Just as oil prices pushed through a
staggering $US70 billion a barrel, Virgin Blue shareholders are
suddenly enjoying the prospect of getting back to a break-even position
on the December 2003 float at $2.25 a share. Virgin Blue shares rose 4c
to a high of $1.91 this morning and when you factor in last year’s 25c
special cash-stripping dividend, investors are almost treading water.

Patrick Corp first became vulnerable when it was perceived to have
blundered by launching a hostile $1.90-a-share takeover bid for Virgin
Blue in January 2005 to emphatically seize control from Richard
Branson. Patrick received more acceptances than they wanted and lifted
its stake from 46% to 62% just as an unhedged Virgin was getting
walloped by the successful introduction of Jetstar and soaring oil

In hindsight, Branson would have been smarter to sell his entire 25%
Virgin Blue stake into the Patrick bid and then immediately launch with
Toll at a weakened Patrick. The passage of time has changed the
perception of Virgin Blue and Toll is certainly no longer talking
about handing back control to Richard Branson at just $1.40 a share,
even if that means paying a $12 million break-fee on the underwriting
agreement that came with the original Toll bid for Patrick.

It is hard to imagine Branson paying more than $2 a share when he was
happy to sell out at $2.25 a share just two and a half years ago, so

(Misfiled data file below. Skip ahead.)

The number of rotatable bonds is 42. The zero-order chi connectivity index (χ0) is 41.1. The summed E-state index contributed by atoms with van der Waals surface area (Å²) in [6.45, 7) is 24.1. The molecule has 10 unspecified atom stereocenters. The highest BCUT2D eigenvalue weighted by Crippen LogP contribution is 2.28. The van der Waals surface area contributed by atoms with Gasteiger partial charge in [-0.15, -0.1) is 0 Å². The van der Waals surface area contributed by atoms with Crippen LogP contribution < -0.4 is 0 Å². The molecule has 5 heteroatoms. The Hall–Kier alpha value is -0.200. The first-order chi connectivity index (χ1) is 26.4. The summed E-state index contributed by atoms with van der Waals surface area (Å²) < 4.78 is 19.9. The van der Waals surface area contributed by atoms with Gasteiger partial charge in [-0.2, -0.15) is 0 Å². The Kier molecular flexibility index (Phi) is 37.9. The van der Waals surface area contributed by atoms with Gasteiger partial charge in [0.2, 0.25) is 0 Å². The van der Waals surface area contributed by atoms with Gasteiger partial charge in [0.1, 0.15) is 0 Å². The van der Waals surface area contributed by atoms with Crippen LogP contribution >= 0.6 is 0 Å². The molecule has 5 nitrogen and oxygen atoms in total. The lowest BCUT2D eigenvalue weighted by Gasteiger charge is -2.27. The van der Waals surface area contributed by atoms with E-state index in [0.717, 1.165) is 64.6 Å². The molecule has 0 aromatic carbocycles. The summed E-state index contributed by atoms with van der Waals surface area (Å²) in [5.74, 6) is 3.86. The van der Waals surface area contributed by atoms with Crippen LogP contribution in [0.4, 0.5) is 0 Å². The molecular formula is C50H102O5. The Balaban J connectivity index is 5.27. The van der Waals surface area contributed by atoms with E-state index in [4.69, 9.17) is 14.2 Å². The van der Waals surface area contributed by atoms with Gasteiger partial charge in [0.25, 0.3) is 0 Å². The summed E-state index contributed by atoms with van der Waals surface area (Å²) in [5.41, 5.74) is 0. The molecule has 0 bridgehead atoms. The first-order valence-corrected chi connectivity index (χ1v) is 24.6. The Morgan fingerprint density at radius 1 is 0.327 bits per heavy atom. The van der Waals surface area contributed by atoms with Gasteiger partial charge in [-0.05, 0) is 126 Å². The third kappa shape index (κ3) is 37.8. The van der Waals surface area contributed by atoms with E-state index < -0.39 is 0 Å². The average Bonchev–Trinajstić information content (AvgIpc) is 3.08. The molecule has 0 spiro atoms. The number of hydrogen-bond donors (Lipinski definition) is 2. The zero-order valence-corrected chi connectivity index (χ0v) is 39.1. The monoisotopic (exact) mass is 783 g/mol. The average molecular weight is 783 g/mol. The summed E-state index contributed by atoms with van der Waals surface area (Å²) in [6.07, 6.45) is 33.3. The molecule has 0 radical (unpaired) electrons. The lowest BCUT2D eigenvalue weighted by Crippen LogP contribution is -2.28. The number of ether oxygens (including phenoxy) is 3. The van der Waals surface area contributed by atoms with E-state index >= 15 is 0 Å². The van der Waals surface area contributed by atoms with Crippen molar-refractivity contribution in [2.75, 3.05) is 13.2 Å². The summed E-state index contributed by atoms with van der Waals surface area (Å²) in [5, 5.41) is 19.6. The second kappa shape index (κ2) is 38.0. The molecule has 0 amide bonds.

this raises the prospect of Singapore Airlines finally avenging Qantas
for the $500 million it dropped when Ansett and Air New Zealand both
collapsed in 2001.

Qantas is currently attempting a backdoor takeover of Air New Zealand
through another code-sharing deal that will lessen competition and
boost profits for both airlines flying across the ditch. However,
Qantas shares tumbled 8c to a six month low of $3.37 this morning as
investors contemplate developments over the weekend, particularly Paul
Little’s plans to possibly keep Virgin Blue and stop giving Qantas tens
of millions in airfreight business.

The emergence of a logistics super power like Toll-Patrick raises more
questions about the decision of Qantas and Australia Post to pay $750
million to philanthropy king Greg Poche for Star Track Express three
years ago.

And if Toll and Singapore get together to launch a pincer movement on
Qantas, Geoff Dixon will need to use all his government connections to
fend them off. For instance, Singapore could quite easily take a stake
in Virgin Blue and start flying the lucrative Pacific route. If that
happened, you can bet that Qantas would lobby hard to retain the
overall 51% limit on foreign ownership of our airline duopoly.

Qantas has to operate with the same restriction so Singapore would need
to take out Richard Branson if it wanted to end up with control of
Virgin Blue. Given that a cash-hungry Toll and minority Virgin Blue
shareholders would also have to be accommodated, this would be no easy